# Proxy variable interactions and bias I’ve recently taking on the daunting task of reading Wooldridge (2010) cover-to-cover. If I’m lucky I’ll remember 10-15% of it but hey, at least I tried. Anyhow, I read a passage a couple a days ago which cached my interest and since I want to make sense of it I started out by running Monte Carlo simulations of it. I also got kind of inspired by a new friend of mine Rafael Ahlskog’s blog  so thought I’d dust off the old blogging skills and start writing about some metrics for the few nerds out there. So here’s the story. Consider the structural model, $\displaystyle y= \beta_1 x_1 + \beta_2 x_2 + \hdots + \beta_K x_K + \gamma_1 q + \gamma_2 x_Kq$

where $\displaystyle q$ is some unobserved variable who happens to vary with $\displaystyle x_K$. For some reason, we don’t observe $\displaystyle q$ but have a proxy variable for it denoted by $\displaystyle z$ which fulfills the (i) redundancy condition $\displaystyle \mathbb{E}[y \mid x_1, x_2, \hdots, x_K, q, z] = \mathbb{E}[y \mid x_1, x_2, \hdots, x_K, q]$ and (ii) $\displaystyle Cov(q,x_j)=0 \; \forall j=1,2...K$ when we control for z. Let’s assume that $\displaystyle q$ can be written as a linear function of $\displaystyle z$ such that, $\displaystyle q= \theta_0 + \theta_1 z + r$

If $\displaystyle x_k$ and $\displaystyle q$ weren’t interacted we’d be all happy and we could consistently estimate $\displaystyle \beta_j$. However, now when $\displaystyle x_k$ and $\displaystyle q$ are interacted the coefficient on $\displaystyle x_K$ becomes biased. To see that, lets simplify the structural model and consider only the three variable case where $\displaystyle x_1=1$ (intercept) and $\displaystyle x_k$. We are interested in the condtional expectation of $\displaystyle y$ given $\displaystyle x_1 , x_K$ and $\displaystyle q$. Using our proxy variable we get, \begin{aligned} \mathbb{E}[y \mid \mathbf{x}, q] &= \beta_1 + \beta_K x_K + \gamma_1 q + \gamma_2 x_K q \\ &= \beta_1 + \beta_K x_K + \gamma_1 (\theta_0 + \theta_1 z + r) + \gamma_2 x_K (\theta_0 + \theta_1 z + r) \\ &= \beta_1 + \gamma_1 \theta_0 + x_K( \beta_K + \gamma_2 \theta_0) + \gamma_1 \theta_1 z + \gamma_2 \theta_1 x_K z \\ \end{aligned}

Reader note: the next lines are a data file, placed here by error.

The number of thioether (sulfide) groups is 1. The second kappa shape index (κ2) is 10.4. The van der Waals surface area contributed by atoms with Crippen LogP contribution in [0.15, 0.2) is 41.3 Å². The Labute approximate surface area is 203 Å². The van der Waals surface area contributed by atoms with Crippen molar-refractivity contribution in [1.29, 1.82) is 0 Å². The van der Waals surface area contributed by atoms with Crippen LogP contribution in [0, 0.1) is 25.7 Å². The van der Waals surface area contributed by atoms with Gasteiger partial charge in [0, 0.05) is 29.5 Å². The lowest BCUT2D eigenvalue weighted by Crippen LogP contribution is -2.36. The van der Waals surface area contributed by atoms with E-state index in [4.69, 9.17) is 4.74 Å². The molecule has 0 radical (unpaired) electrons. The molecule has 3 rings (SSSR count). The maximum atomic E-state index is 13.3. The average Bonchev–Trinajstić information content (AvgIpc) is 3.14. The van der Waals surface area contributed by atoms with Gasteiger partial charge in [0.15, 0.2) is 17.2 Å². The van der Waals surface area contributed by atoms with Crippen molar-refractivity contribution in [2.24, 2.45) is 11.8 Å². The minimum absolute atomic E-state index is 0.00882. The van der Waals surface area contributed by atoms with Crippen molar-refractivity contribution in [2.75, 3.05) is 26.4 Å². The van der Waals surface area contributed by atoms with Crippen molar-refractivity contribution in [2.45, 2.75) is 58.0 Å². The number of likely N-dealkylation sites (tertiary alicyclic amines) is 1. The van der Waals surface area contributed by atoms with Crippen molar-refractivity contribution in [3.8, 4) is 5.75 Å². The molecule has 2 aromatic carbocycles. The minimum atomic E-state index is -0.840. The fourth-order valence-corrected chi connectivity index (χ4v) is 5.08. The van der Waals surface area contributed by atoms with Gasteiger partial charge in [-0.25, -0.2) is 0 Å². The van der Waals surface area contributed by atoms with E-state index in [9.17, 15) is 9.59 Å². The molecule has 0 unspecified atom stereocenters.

where we have used the fact that $\mathbb{E}[zr]=0$ which follows by definition of the linear projection and $\mathbb{E}[x_Kr]$ which follows from our second assumption about the proxy variable. We see that the coefficient on $x_K$ is not merely its structural parameter $\beta_K$ but it is biased by $\gamma_2 \theta_0$. In other words $\displaystyle plim \; \hat{\beta}_K \rightarrow \beta_K + \gamma_2 \theta_0$. So when the variable of interest $\displaystyle x_k$  is interacted with the unobserved variable (i.e. $\displaystyle \gamma_2 \neq 0$) we cannot consistently estimate $\displaystyle \beta_K$ unless we assume that $\displaystyle$ $\displaystyle \theta_0=0$ which I take as being the same as assuming that $\displaystyle \mathbb{E}[q]=0$ given that the mean value of the porxy is zero?  (Wooldridge has a typo here, or as he refered to it in my email to him, “a thinko” in his book as e claims what is needed is $\displaystyle \mathbb{E}[z]=0$). This i kind of amazing! How seldom isn’t it that we credibility can assume that the mean of our unobserved variable is equal to zero? In the classic example of ability for instance. Wooldrige suggests to demean the proxy variable as a solution to this problem but that does not change the bias if $\displaystyle \theta_0 \neq 0$ which becomes obvious in the simulation I ran. I’ll post these in an upcoming segment.

So the take home from all of this is that; if you believe that your variable of interest is interacted with an unobserved variable, using a proxy for that variable won’t enable you to consistently estimate the parameter of interest unless you assume that the expected value of the unobserved variable is zero. Or is it sufficient that $\displaystyle \mathbb{E}[q]=\mathbb{E}[z]$?

PS. These blog posts are far from scientific in the sense that they lack peer review when published. I’d be happy to her from anyone who finds errors or simply disagrees with the conclusions. DS.